Morrissey - Usher Hall, Edinburgh, Mon 30 Jul 2012
- Kirstyn Smith
- 8 August 2012
This article is from 2012.
Full set of considered material from alchemist of anthemic and poignant
Waking up on bone-chilling stone, face pressed hard against the Usher Hall’s unforgiving front steps is relevant only in that it immediately evokes sensual memories of Manchester Arena, an enormous, imposing concrete affair. Incidentally this is where, a couple of nights ago, Morrissey played a homecoming gig that turned out to be the largest ever by an artist without a record contract. That’s also why we’re here, me and a ragtag handful of the supposed misfits that represent a percentage of the singer’s wildly devotional fan base. It is four in the morning. You have to get up early if you want to grasp and fumble at the hem of your idol’s robe.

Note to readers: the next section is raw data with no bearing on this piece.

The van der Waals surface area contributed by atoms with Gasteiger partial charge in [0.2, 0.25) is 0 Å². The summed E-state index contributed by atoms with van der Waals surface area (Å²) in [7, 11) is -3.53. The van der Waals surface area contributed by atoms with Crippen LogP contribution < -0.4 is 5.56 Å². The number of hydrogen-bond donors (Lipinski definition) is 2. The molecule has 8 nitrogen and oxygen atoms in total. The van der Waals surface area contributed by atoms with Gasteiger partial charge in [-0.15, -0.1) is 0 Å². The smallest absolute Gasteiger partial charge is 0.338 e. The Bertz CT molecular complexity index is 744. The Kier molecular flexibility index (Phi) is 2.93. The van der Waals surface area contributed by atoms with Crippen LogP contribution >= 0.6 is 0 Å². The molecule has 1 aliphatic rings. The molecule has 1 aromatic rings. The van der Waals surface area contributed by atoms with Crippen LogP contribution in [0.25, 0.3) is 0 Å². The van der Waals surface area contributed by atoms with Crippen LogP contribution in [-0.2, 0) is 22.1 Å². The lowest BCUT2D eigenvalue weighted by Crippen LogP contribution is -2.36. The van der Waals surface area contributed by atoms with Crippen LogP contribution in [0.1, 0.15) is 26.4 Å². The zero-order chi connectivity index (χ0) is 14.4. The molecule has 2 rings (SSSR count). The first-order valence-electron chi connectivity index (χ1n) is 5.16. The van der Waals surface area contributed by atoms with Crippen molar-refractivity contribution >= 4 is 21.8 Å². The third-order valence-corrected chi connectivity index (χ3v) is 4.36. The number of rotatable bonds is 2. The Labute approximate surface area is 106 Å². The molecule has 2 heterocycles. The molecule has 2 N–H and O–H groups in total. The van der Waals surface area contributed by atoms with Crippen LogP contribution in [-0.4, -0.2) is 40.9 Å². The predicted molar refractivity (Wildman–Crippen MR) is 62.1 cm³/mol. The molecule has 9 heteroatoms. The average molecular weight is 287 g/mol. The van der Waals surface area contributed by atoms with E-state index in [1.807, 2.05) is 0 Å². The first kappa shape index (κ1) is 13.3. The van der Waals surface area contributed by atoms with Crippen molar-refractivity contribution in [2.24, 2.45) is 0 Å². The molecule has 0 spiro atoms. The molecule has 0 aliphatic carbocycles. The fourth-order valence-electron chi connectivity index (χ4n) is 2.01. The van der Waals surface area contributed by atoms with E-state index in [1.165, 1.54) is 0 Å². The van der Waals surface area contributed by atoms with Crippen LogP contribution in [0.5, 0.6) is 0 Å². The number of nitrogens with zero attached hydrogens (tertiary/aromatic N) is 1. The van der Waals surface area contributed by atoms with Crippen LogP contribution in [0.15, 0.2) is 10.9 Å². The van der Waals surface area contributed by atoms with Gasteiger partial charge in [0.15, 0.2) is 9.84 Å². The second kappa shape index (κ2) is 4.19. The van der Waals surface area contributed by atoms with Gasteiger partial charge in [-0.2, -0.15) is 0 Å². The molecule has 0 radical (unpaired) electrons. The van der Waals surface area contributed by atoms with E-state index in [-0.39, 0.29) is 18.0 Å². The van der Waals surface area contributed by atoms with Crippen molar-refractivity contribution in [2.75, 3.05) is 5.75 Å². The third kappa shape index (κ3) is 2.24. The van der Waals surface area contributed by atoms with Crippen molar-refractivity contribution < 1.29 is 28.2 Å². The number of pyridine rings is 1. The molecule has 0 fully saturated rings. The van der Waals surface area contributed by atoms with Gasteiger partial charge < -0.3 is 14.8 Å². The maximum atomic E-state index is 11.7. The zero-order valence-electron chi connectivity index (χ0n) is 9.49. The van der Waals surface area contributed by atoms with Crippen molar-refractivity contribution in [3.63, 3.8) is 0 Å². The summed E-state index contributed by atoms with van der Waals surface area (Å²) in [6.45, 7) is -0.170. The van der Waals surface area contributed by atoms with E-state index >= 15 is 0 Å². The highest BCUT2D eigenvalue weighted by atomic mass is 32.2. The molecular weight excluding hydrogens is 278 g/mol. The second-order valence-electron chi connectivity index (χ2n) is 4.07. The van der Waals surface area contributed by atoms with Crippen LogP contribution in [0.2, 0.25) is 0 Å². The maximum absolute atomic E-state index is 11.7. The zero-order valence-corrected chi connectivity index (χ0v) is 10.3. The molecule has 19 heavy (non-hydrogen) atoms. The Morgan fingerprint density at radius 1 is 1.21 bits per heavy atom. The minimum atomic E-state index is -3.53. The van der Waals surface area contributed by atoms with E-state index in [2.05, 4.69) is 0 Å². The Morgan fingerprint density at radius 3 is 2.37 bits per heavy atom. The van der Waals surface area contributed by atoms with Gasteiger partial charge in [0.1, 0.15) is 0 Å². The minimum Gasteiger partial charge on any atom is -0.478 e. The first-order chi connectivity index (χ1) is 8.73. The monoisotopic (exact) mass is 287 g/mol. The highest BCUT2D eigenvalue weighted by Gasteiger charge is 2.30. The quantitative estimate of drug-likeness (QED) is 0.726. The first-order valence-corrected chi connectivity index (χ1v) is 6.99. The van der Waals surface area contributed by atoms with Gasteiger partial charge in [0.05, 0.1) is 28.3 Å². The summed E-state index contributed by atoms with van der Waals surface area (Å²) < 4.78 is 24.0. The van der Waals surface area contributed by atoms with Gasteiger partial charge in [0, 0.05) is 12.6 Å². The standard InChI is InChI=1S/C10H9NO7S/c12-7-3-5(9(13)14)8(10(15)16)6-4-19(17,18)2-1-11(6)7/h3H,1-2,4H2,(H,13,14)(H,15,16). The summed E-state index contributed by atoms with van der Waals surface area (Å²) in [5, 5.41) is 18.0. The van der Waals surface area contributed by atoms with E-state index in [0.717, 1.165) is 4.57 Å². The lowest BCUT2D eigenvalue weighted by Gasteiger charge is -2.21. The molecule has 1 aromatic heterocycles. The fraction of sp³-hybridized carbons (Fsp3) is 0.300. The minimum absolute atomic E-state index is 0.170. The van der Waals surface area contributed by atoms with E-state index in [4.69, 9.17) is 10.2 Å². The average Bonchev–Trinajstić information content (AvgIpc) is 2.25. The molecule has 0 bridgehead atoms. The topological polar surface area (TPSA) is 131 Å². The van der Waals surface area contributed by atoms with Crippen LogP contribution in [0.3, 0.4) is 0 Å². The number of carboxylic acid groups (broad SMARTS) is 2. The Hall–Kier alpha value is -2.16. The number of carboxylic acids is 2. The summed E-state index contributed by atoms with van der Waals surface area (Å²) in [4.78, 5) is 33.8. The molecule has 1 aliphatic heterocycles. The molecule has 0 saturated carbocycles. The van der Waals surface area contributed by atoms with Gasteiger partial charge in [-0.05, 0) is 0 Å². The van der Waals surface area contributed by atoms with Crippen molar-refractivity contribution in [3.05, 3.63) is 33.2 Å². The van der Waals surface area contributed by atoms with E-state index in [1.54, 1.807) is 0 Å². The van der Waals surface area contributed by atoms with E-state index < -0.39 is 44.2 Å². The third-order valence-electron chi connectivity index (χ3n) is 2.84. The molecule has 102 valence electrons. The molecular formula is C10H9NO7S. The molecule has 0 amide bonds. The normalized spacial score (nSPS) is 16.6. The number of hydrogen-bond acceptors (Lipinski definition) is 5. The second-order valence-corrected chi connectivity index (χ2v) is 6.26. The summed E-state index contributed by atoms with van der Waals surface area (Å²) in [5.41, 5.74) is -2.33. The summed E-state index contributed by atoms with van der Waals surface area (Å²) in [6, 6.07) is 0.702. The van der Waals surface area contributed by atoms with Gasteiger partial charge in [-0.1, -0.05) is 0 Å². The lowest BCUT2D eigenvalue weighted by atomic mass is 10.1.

The Usher Hall proves to be a fairly appropriate resting place for the final show in this leg of Morrissey’s extensive tour. Just over a year ago, he kicked off in Perth for a five-date Scottish sojourn that drove him onwards throughout England, America and across the globe before returning to say farewell (until autumn at least) in the capital. The polarity of the two final venues doesn’t go unnoticed either – the Usher Hall lush and theatrical to Manchester Arena’s stark, harsh confines, or, if you prefer, the former’s ‘Last Night I Dreamt That Somebody Loved Me’ to the latter’s ‘Meat Is Murder’.